“Equally gratifying about my time at CALGB are the studies we conducted that changed the standard of care in cancer treatment even though they didn’t result in a specific drug approval. Probably among the foremost successes were studies conceived by Larry Norton, MD [Senior Vice President, Office of the President; Medical Director of the Evelyn H. Lauder Breast Center; and Norma S. Sarofim Chair in Clinical Oncology at Memorial Sloan Kettering Cancer Center]. His studies demonstrated that giving dose-dense adjuvant chemotherapy to patients with breast cancer produced better outcomes and was less toxic than the standard adjuvant chemotherapy strategy,2 and that was another paradigm shift in oncology care.

“Another major accomplishment of the group in those years was the realization that there were few data on how to effectively treat older adults with cancer, even though most people diagnosed with cancer were older. At the time, they were not widely represented in clinical trials.

“We have not solved the problem of every type of cancer yet, but we continue to make progress much more quickly than ever before.”
— Richard L. Schilsky, MD, FACP, FSCT, FASCO

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In 1996, I launched the Cancer in the Elderly Committee. I asked oncologist Hyman B. Muss, MD [Mary Jones Hudson Distinguished Professor of Geriatric Oncology and Director of the Geriatric Oncology Program at the University of North Carolina Lineberger Comprehensive Cancer Center] and geriatrician Harvey Jay Cohen, MD [Walter Kempner Distinguished Professor of Medicine, in the School of Medicine; Emeritus Director of the Center for the Study of Aging & Human Development; and Faculty Research Scholar of DuPRI’s Center for Population Health & Aging at Duke University School of Medicine] to co-chair the committee, which they did for the next 20 years. During that time, they established the entire field of geriatric oncology, which is now a well-established aspect of cancer care.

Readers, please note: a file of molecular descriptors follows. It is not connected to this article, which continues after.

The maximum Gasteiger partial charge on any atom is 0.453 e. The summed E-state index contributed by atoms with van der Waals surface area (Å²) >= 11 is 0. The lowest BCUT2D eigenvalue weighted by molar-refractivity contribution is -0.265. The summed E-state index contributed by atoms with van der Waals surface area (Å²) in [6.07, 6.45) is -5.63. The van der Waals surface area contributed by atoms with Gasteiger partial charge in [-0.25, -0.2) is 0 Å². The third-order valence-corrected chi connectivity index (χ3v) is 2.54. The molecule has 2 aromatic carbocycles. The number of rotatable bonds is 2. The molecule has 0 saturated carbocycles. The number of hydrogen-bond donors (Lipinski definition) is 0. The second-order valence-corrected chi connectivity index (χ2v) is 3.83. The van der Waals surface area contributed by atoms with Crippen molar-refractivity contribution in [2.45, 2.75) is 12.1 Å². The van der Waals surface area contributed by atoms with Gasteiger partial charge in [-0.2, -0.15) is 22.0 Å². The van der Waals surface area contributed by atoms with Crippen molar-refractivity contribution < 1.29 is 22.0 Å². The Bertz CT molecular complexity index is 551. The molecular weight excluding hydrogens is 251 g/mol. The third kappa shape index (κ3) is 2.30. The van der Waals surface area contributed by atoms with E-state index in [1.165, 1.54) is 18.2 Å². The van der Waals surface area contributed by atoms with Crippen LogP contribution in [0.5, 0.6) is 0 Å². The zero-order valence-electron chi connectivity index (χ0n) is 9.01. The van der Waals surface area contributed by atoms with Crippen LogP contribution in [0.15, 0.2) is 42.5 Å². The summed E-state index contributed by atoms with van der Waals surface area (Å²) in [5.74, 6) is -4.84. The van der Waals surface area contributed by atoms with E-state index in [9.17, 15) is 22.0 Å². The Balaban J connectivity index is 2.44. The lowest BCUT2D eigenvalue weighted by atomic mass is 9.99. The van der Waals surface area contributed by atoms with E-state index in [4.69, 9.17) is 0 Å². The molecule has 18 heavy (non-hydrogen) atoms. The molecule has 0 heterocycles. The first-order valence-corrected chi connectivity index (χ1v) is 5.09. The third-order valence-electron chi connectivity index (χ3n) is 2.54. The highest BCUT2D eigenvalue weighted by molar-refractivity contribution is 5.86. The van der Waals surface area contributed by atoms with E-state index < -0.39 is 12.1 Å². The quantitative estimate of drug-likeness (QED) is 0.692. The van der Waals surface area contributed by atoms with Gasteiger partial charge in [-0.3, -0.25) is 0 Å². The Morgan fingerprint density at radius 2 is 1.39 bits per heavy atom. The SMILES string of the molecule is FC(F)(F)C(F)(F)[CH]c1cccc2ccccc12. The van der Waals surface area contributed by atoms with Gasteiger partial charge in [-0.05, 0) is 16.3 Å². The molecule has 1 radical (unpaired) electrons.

“Today, almost every leader in the field of geriatric oncology has been influenced by the work of that committee. So, that for me was another real career highlight.”

Contributing to ASCO’s Success

Another highpoint in Dr. Schilsky’s career came when he was elected President of ASCO in 2008; he gained firsthand exposure to the complex issues plaguing oncologists and a venue to help solve some of these problems. Five years later, Dr. Schilsky joined ASCO full time in a newly created position of Chief Medical Officer. He later took on the additional title of Executive Vice President of the Society, a leadership role he said he had been preparing for his entire career.